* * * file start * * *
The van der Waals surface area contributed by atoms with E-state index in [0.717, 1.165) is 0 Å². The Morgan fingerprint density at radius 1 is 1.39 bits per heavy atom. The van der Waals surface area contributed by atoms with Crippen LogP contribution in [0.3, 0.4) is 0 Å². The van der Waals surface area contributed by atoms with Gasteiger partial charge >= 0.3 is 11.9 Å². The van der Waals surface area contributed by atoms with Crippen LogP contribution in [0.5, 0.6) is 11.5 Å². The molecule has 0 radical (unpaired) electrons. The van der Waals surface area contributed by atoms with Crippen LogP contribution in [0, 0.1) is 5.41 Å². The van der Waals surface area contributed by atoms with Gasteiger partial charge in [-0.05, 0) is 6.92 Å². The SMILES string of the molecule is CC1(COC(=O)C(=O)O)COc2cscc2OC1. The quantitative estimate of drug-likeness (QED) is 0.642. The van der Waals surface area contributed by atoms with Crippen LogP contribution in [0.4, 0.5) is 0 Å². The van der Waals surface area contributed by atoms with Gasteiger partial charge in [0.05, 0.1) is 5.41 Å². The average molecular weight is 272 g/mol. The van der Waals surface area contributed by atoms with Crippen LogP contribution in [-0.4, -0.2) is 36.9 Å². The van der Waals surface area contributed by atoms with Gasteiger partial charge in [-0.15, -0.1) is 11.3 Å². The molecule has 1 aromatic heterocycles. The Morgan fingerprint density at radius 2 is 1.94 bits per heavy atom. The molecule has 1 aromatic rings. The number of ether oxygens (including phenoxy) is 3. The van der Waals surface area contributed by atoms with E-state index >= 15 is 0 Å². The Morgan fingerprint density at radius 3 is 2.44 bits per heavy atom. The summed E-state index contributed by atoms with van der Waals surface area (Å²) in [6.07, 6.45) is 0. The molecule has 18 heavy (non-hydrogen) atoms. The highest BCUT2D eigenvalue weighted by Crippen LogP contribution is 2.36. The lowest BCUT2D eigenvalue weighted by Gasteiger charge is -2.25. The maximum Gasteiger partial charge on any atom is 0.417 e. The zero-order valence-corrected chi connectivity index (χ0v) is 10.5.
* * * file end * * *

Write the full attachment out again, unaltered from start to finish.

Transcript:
The van der Waals surface area contributed by atoms with E-state index in [0.717, 1.165) is 0 Å². The Morgan fingerprint density at radius 1 is 1.39 bits per heavy atom. The van der Waals surface area contributed by atoms with Crippen LogP contribution in [0.3, 0.4) is 0 Å². The van der Waals surface area contributed by atoms with Gasteiger partial charge >= 0.3 is 11.9 Å². The van der Waals surface area contributed by atoms with Crippen LogP contribution in [0.5, 0.6) is 11.5 Å². The molecule has 0 radical (unpaired) electrons. The van der Waals surface area contributed by atoms with Crippen LogP contribution in [0, 0.1) is 5.41 Å². The van der Waals surface area contributed by atoms with Gasteiger partial charge in [-0.05, 0) is 6.92 Å². The SMILES string of the molecule is CC1(COC(=O)C(=O)O)COc2cscc2OC1. The quantitative estimate of drug-likeness (QED) is 0.642. The van der Waals surface area contributed by atoms with Crippen LogP contribution in [0.4, 0.5) is 0 Å². The van der Waals surface area contributed by atoms with Gasteiger partial charge in [0.05, 0.1) is 5.41 Å². The average molecular weight is 272 g/mol. The van der Waals surface area contributed by atoms with Crippen LogP contribution in [-0.4, -0.2) is 36.9 Å². The van der Waals surface area contributed by atoms with Gasteiger partial charge in [-0.15, -0.1) is 11.3 Å². The molecule has 1 aromatic heterocycles. The Morgan fingerprint density at radius 2 is 1.94 bits per heavy atom. The molecule has 1 aromatic rings. The number of ether oxygens (including phenoxy) is 3. The van der Waals surface area contributed by atoms with E-state index >= 15 is 0 Å². The Morgan fingerprint density at radius 3 is 2.44 bits per heavy atom. The summed E-state index contributed by atoms with van der Waals surface area (Å²) in [6.07, 6.45) is 0. The molecule has 18 heavy (non-hydrogen) atoms. The highest BCUT2D eigenvalue weighted by Crippen LogP contribution is 2.36. The lowest BCUT2D eigenvalue weighted by Gasteiger charge is -2.25. The maximum Gasteiger partial charge on any atom is 0.417 e. The zero-order valence-corrected chi connectivity index (χ0v) is 10.5.